i like cows, but they also scare me. if cows had brains we’d all be dead by now.

All of which clearly makes it a ‘must-do’ climb and I highly recommend it. I wouldn’t attempt it fixed. Or at least, i wouldn’t attempt it fixed on anything over 50″. Which might make getting there quite a long journey.

Another highlight of the day was the chance to see my favourite road sign.

no charabancs. you must take your charabanc elsewhere.

I also dropped down the Gorge on my way to tackling Shipham. Cheddar Gorge never ceases to amaze me. It’s worth remembering some sage advice given to me once by a mountain biker (unusually, and probably the only piece of sage advice given by a mountain biker to anyone, ever) who i used to work with. he said neatly, ‘think goat’. I didn’t think anything more of his exhortation to think goat, until one day, when descending at about 40mph, i came across a family of goats making the road their own space and had to do a high speed weave and goat-evasion manoeuvre. Ever since then, the motto has been ringing in my ears whenever i stamp on the pedals at the top of the gorge, ready for the blast to the bottom. For what it’s worth, descending the Gorge is a much more spectacular affair than ascending, which is pretty boring. It’s not much of a climb, despite being used for the National Hill Climb Championship a few years back.

think goat!

I saw a peregrine falcon but was too tardy to pap it. Doesn’t help that the Peregrine is the avian equivalent of Mark Cavendish either, the speedy little blighters.

Lastly, i came across a group of cyclists doing a highly specific charity ride, from Lympstone to Arbroath. They turned left before i got to speak to them, but their story is an interesting one. Living in the southwest and near the A38 i used to see End-to-Enders quite often in the summer months when commuting home from work. It’s an arduous undertaking. Maybe one day, when the hills all get too much for my atrophied and old legs.

Hill Climb Bike

I got back from a relaxing and lovely holiday yesterday. Which means it’s time to start thinking about the last phase of the season: the eternal quest to defy gravity, quickly. Like most disciplines, Hill Climbing requires a degree of specialist equipment, with a clear focus on the old adage, ‘less is more’. It’s also a discipline that lends itself to riding fixed. This year, my intention is to do a few more than normal on the single gear, typically i do one or two fixed, just for fun. With the National Championship being held on the Rake, i think it’s likely that i’ll ride fixed. Therefore i’m going to commit and ride a few more this season in a similar manner.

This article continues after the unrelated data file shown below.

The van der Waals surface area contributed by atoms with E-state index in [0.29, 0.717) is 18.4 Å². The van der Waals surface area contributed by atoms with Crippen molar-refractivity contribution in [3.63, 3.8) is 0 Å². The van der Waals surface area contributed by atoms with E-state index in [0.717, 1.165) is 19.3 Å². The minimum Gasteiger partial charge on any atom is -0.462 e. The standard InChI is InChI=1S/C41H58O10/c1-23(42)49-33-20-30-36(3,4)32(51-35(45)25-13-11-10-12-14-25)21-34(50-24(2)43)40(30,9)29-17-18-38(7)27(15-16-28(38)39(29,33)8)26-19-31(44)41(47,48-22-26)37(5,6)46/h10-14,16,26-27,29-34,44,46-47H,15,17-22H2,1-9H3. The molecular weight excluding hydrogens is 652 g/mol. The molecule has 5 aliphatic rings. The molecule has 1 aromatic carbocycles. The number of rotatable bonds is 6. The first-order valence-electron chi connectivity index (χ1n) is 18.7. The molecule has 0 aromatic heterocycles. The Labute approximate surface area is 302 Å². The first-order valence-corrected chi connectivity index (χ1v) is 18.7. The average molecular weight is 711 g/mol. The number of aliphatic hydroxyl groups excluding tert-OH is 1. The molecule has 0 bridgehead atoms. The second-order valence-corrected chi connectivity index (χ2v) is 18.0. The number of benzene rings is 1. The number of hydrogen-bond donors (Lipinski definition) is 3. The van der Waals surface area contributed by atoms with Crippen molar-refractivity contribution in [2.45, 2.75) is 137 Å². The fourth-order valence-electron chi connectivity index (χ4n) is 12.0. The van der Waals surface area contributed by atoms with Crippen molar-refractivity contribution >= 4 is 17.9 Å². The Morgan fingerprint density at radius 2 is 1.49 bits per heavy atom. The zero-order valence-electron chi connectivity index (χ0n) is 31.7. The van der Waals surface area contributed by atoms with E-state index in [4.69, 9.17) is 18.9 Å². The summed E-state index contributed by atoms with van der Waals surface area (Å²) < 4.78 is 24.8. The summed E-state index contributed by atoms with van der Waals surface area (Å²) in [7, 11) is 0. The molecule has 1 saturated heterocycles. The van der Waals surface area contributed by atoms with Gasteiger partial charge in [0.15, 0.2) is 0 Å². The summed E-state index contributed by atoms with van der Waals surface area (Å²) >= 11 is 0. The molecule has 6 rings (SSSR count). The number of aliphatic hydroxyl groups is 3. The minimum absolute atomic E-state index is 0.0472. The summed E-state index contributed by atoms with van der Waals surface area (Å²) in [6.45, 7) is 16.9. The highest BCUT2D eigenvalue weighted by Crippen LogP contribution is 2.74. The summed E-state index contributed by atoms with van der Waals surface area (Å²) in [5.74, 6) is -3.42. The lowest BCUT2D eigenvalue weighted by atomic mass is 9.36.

no bar tape. key feature.

Today i set about converting my Bob Jackson into hillclimb mode. I have a sense of affinity with the bike, i’ve had it for a number of years and it has done me proud. I ran it ragged round the streets of london as my commuting bike for about 3 years. I’ve raced on it at Herne Hill velodrome, and it’s also hit the boards at Newport. When i moved to Bristol the bike was stolen. I’d injudiciously left it locked outside a pub in Stoke’s Croft and when i came back out there was only a void where once there was a bicycle. Miraculously, and in no small part due to the eagle-eyes of a friend in London, the bike came up for sale on ebay nearly a year later, and even more miraculously, considering the rank inefficiency of ebay and their general pandering to petty crime and larceny, i managed to get the bike back.

I rode the Bob Jackson in my first ever competitive event, a hillclimb on Burrington Coombe, where i came 5th. I was dressed against the cold, rather than in the skimpy hillclimber’s attire. I had heavy wheels on and 25mm tyres. I did take the bottle cage off though. This year Bob had a refit at Argos Racing Cycles and is now a beautiful deep orange colour.

It’s now pretty much in hillclimb mode, barring a few changes to save a bit more weight.

it has a campag chainset, an adapted road double, with 3/32 drivetrain and miche sprockets – much easier to change. the front is a 39t, the rear currently 16t, but I anticipate going down to 20 if necessary. Rear wheel is arc-en-ciel super champion laced to a hope hub, front is a px carbon (660g with tyre). bars and stem are cinelli, seat post is FSA, saddle is a thin strip of torture weighing 125g.

National Hill Climb Championship, 2011

My season is now over. it started in february on a dual carriageway near Frome, and ended on Sunday on a strange arterial road up and over a hillside in the Peak District. it encompassed several hilly, lumpy events, some flatland bullying and an endless stream of incremental gains. but through all of the gains, the improvements, i knew that the key part of the season was the lumpy anti-gravity stuff that runs from september to the end of october. before i go any further, i’ve borrowed this picture from cycling weekly:

tejvan pettinger gives it everything